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Detailed intro comments: about the count

Automated data entry for Hobart councillors is scheduled to start from 11 am Tuesday (this might be optimistic) but don't expect official results until the first posting on Tuesday night.  I may have some early rough indications from scrutineering before then, depending on the practicality of sampling, and my attentions will be divided between this count and the mayoral and Deputy ballots.

The counts for Lord Mayor and Deputy Lord Mayor (and for mayors and deputy mayors of other councils) will be conducted by hand with counting expected to start from about 2:30 pm Tuesday.  Because of the large number of candidates for both positions these will be slow counts with long preference distributions that I expect to take at least most of tomorrow.  I expect by the end of tonight we will know the frontrunners for the leadership positions but we may have to wait into tomorrow to get much idea of preference flows.  The LM/DLM counts can be difficult for scrutineers to sample because of the way votes are thrown.

For automated entry councils at a couple of stages of the count the Electoral Commission will post current primaries, together with a preference distribution based on the votes available so far.  In 2014 this happened with around 20% counted on Tuesday night, with about 40-50% counted around Wednesday night, and then with a final release at the end of counting late in the week or perhaps Saturday.  If I become aware of any different schedules for this year  I'll edit this post. Between the second release and the final release (when they push The Button and the winners are determined, after a certain artificially programmed dramatic pause for effect - I'm not kidding!) there will apparently be no more releases of progressive primary figures.

The 20% and 45%-ish counts will be indicative only.  For starters, if a candidate is projected to win by fewer than 100 votes based on 20% of the count, it's quite possible that by normal random sample error, that candidate will actually not win.  It might be possible based on these results to call, say, nine of the twelve seats, but not the last few.  They will be waiting a few days.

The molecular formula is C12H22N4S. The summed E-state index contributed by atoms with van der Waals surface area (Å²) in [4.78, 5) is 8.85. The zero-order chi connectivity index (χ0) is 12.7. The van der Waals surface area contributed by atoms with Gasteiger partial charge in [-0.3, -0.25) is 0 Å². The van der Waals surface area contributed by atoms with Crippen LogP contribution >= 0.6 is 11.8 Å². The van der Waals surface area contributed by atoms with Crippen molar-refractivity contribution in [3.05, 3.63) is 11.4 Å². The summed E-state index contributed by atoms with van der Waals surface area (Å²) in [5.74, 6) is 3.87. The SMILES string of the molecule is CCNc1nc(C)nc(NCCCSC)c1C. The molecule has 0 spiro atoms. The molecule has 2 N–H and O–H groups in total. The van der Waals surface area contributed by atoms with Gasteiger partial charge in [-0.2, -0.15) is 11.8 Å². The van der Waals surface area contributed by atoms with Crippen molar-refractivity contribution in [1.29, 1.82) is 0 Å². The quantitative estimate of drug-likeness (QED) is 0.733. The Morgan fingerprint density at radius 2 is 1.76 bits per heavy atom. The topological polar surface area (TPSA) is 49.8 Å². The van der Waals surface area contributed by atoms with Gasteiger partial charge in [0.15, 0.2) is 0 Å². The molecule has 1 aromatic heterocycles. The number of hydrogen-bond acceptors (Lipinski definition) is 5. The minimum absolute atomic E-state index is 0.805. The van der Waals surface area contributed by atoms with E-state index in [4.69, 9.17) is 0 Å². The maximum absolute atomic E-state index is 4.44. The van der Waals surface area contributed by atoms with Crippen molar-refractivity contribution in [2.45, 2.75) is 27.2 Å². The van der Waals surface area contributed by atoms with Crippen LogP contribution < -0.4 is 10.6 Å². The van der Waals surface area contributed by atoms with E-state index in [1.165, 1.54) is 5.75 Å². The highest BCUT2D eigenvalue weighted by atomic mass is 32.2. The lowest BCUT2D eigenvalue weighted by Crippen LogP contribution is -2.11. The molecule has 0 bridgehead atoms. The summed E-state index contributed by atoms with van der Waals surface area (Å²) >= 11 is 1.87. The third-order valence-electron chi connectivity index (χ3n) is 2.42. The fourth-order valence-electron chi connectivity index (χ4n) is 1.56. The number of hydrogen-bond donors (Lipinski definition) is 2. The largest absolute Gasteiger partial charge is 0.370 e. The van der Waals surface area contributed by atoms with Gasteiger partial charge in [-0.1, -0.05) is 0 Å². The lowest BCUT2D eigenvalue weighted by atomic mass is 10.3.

Random sample error isn't the only reason why results will change.  There's another one, and here it is:

Beware, Big Word: Stratification!

It's very important to be aware that interim primary vote figures for the various Councils using automated data entry won't necessarily be unbiased samples of the whole count.  Votes do not reach the Electoral Commission in random order, but rather arrive on particular days, and within each day's sample they may be further stratified by post office of origin (for instance).  There are some political differences between the pool of voters who tend to vote early in the count and those who vote late in the count. Also, campaign events that happen during the postal voting period can have more impact during some parts of the count than others.  Those who've followed Wentworth (where these changes have been worth 20% on a two-candidate basis!) will be aware of this issue.

The TEC may well make vigorous efforts to reduce this stratification, but nothing will get rid of it completely.

Hence when the TEC release primary figures for various percentages be aware that these are not true representative samples and that past experience shows that substantial changes may occur.  (For instance in 2014 one candidate for one council who was not getting elected on the 20% sample was elected in third place, though that's an extreme example.)  Any result that is even remotely close will therefore not be called on 20% of primaries. 

Please note that I only "call" a seat when I consider it virtually certain that the candidate in question has won.  Calls for Hobart seats will appear in the current summary.  I ask that people not describe me as having called any seat where I have not explicitly used the word "called" for it.